This one’s easy. I’ve been saying this for a while now, and it never fails to get me into an animated discussion. I’ve listened to all the arguments, read all the reports, heard convincing arguments about copyright extension and for complete overhaul of the copyright system.
And I’ve come to the following conclusion: The ideal term of both recording rights and composer’s rights is five years.
That’s right: Five. Not 95. Not 75. Not 50 or 25. Five. That number again: 5.
Now, we could get into a long discussion here about the purpose of copyright being a way to incentivise creativity.
Or that extended copyrights prevent orphaned works from entering the public domain.
Or that music is not simply commerce, but is more importantly culture.
Or that copyrights should not be a way for businesses to continue to exploit artists’ work decades after they have moved on to other things.
Or that musicians should have the right to earn from their creations forever.
Or that record labels take such risks, they should be allowed to continue to reap the reward of their investment.
All seemingly sound arguments, when looked at from a particular point of view. But I’m not even going to engage them in debate. In one sense or another, they’re all right. But there’s something more fundamental at stake here.
The core assumption is that when a copyright term is decided upon, that’s the copyright term for all things in all circumstances. And those who want copyright terms extended (usually corporate organisations sitting on vast mountains of back catalogue) generally get their way on these matters, as happened in Europe recently.
But the problem is – that doesn’t suit everybody. Least of all the audiences and creators of content who want to build, share and engage in culture.
How it works
What I am proposing is a 5 year renewable term of copyright. All works are registered at the point of their creation. In five years time, if there is still commercial potential that the rights owner wishes to make use of, then that person or organisation re-registers the work.
And they can renew it again after another five years. And so on.
Cliff Richard can still use royalties as a kind of retirement deal if he wants to. But works that are not considered economically viable properties by their owners can enter the public domain and become part of the rich tapestry of human culture, for use in independent films, hip hop samples – or whatever else.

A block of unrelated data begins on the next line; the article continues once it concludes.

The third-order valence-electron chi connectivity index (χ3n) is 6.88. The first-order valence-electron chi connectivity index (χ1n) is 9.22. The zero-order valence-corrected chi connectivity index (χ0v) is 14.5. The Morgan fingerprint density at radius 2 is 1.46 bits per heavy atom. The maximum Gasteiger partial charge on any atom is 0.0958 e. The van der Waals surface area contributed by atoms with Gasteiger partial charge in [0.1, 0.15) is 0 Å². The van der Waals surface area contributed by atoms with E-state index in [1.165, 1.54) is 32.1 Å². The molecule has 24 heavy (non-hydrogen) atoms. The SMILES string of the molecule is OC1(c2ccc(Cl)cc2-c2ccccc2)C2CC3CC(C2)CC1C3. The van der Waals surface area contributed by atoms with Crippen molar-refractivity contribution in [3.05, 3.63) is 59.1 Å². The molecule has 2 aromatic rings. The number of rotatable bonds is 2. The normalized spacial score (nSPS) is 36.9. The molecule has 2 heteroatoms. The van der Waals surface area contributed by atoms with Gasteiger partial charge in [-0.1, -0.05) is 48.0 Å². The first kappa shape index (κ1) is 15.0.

But most importantly, this happens automatically. Inactivity at the five year mark will lead to the default position of public domain – not the default position (as is currently the case) of ‘you can’t use this’.
The technology to make this happen is simple and readily available, and with an open database of works, clearance would be greatly simplified and re-registration a very straightforward procedure (comparatively speaking).
It’s estimated that less than 2% of all music that has ever been released in a commercial format is currently for sale in any way, shape or form. That 6-million tracks thing that iTunes goes on about is hardly even the tip of the iceberg.
But long-term blanket licences prevent people from lawfully accessing that other 98% of music and breathing new life into it.
One stipulation I’d add to my renewable 5-year term is a ‘use it or lose it’ clause. If you have a registered work and you do not make it available to the public in a commercially available fashion during a 5-year term, then you lose the right to renew that licence.
Stockpiling creative works just to hoard them, without making them available to the public, loses you those works next time around.
Just think of all the amazing collections and compilations that would be available to listen to and explore if the archives were opened up as public domain for independent entrepreneurs to work in niche areas of music that the majors had just been warehousing because they didn’t consider it economic to re-issue and release.
Talk about your Long Tail…
The problem (mostly) solved
Current blanket copyright terms ‘protect’ (I use that term in the sense of ‘racket’) copyright owners so that they can continue to be paid over and over again for work they did years ago. It prevents anyone else from making money out of works that have been shelved.
It does not, in any real sense, ‘incentivise creativity’.
A five year renewable copyright term for recorded works and for compositions allows for people to continue to earn from their works, encourages the development of under-utilised assets, pours far more music into the public sphere for the good of culture, and provides opportunities for enterprise.
It doesn’t fix the fact that copyright law is still based on an old technological environment, and simply doesn’t work in the online environment – but getting that term thing sorted out would be a great start.